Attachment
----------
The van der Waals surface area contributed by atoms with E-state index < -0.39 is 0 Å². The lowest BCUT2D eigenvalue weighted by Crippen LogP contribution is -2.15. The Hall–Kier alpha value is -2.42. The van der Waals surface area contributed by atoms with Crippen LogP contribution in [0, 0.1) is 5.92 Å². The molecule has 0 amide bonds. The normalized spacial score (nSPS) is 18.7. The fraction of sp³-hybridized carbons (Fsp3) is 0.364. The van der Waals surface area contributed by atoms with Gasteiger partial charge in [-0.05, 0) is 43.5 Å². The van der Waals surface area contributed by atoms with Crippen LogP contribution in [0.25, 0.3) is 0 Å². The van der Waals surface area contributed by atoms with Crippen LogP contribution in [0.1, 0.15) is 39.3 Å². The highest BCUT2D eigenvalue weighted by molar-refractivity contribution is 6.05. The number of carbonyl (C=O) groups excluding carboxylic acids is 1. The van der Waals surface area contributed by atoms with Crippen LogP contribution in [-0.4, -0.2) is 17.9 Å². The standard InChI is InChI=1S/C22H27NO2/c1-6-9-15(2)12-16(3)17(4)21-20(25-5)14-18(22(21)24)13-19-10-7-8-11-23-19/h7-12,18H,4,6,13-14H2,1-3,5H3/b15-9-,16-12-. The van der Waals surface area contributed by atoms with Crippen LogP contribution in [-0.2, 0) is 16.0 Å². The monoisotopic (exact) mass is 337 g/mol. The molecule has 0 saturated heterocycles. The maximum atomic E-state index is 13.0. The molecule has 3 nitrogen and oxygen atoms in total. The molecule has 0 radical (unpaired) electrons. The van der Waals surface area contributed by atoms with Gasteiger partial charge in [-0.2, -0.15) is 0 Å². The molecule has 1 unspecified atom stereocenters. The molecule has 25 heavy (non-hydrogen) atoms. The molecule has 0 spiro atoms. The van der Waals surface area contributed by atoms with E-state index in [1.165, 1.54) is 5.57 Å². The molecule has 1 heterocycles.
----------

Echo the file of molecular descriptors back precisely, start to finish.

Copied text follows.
The van der Waals surface area contributed by atoms with E-state index < -0.39 is 0 Å². The lowest BCUT2D eigenvalue weighted by Crippen LogP contribution is -2.15. The Hall–Kier alpha value is -2.42. The van der Waals surface area contributed by atoms with Crippen LogP contribution in [0, 0.1) is 5.92 Å². The molecule has 0 amide bonds. The normalized spacial score (nSPS) is 18.7. The fraction of sp³-hybridized carbons (Fsp3) is 0.364. The van der Waals surface area contributed by atoms with Gasteiger partial charge in [-0.05, 0) is 43.5 Å². The van der Waals surface area contributed by atoms with Crippen LogP contribution in [0.25, 0.3) is 0 Å². The van der Waals surface area contributed by atoms with Crippen LogP contribution in [0.1, 0.15) is 39.3 Å². The highest BCUT2D eigenvalue weighted by molar-refractivity contribution is 6.05. The number of carbonyl (C=O) groups excluding carboxylic acids is 1. The van der Waals surface area contributed by atoms with Crippen LogP contribution in [-0.4, -0.2) is 17.9 Å². The standard InChI is InChI=1S/C22H27NO2/c1-6-9-15(2)12-16(3)17(4)21-20(25-5)14-18(22(21)24)13-19-10-7-8-11-23-19/h7-12,18H,4,6,13-14H2,1-3,5H3/b15-9-,16-12-. The van der Waals surface area contributed by atoms with Crippen LogP contribution in [-0.2, 0) is 16.0 Å². The monoisotopic (exact) mass is 337 g/mol. The molecule has 0 saturated heterocycles. The maximum atomic E-state index is 13.0. The molecule has 3 nitrogen and oxygen atoms in total. The molecule has 0 radical (unpaired) electrons. The van der Waals surface area contributed by atoms with Gasteiger partial charge in [-0.2, -0.15) is 0 Å². The molecule has 1 unspecified atom stereocenters. The molecule has 25 heavy (non-hydrogen) atoms. The molecule has 0 spiro atoms. The van der Waals surface area contributed by atoms with E-state index in [1.165, 1.54) is 5.57 Å². The molecule has 1 heterocycles.